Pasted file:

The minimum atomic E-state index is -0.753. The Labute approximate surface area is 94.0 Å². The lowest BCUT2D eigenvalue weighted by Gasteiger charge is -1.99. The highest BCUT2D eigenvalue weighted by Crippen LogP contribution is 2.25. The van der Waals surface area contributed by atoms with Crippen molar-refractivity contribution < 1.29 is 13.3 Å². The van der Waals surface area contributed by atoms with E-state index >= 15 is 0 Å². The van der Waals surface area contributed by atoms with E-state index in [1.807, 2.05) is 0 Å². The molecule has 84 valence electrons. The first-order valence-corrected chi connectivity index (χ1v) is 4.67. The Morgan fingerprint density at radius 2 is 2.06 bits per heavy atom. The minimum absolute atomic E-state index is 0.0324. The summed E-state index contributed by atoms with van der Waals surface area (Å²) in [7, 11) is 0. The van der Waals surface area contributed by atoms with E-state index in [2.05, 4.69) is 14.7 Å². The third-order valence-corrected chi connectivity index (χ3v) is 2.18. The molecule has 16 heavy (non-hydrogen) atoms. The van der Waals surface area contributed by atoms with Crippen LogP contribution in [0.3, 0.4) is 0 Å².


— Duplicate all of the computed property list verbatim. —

The minimum atomic E-state index is -0.753. The Labute approximate surface area is 94.0 Å². The lowest BCUT2D eigenvalue weighted by Gasteiger charge is -1.99. The highest BCUT2D eigenvalue weighted by Crippen LogP contribution is 2.25. The van der Waals surface area contributed by atoms with Crippen molar-refractivity contribution < 1.29 is 13.3 Å². The van der Waals surface area contributed by atoms with E-state index >= 15 is 0 Å². The van der Waals surface area contributed by atoms with E-state index in [1.807, 2.05) is 0 Å². The molecule has 84 valence electrons. The first-order valence-corrected chi connectivity index (χ1v) is 4.67. The Morgan fingerprint density at radius 2 is 2.06 bits per heavy atom. The minimum absolute atomic E-state index is 0.0324. The summed E-state index contributed by atoms with van der Waals surface area (Å²) in [7, 11) is 0. The van der Waals surface area contributed by atoms with E-state index in [2.05, 4.69) is 14.7 Å². The third-order valence-corrected chi connectivity index (χ3v) is 2.18. The molecule has 16 heavy (non-hydrogen) atoms. The van der Waals surface area contributed by atoms with Crippen LogP contribution in [0.3, 0.4) is 0 Å².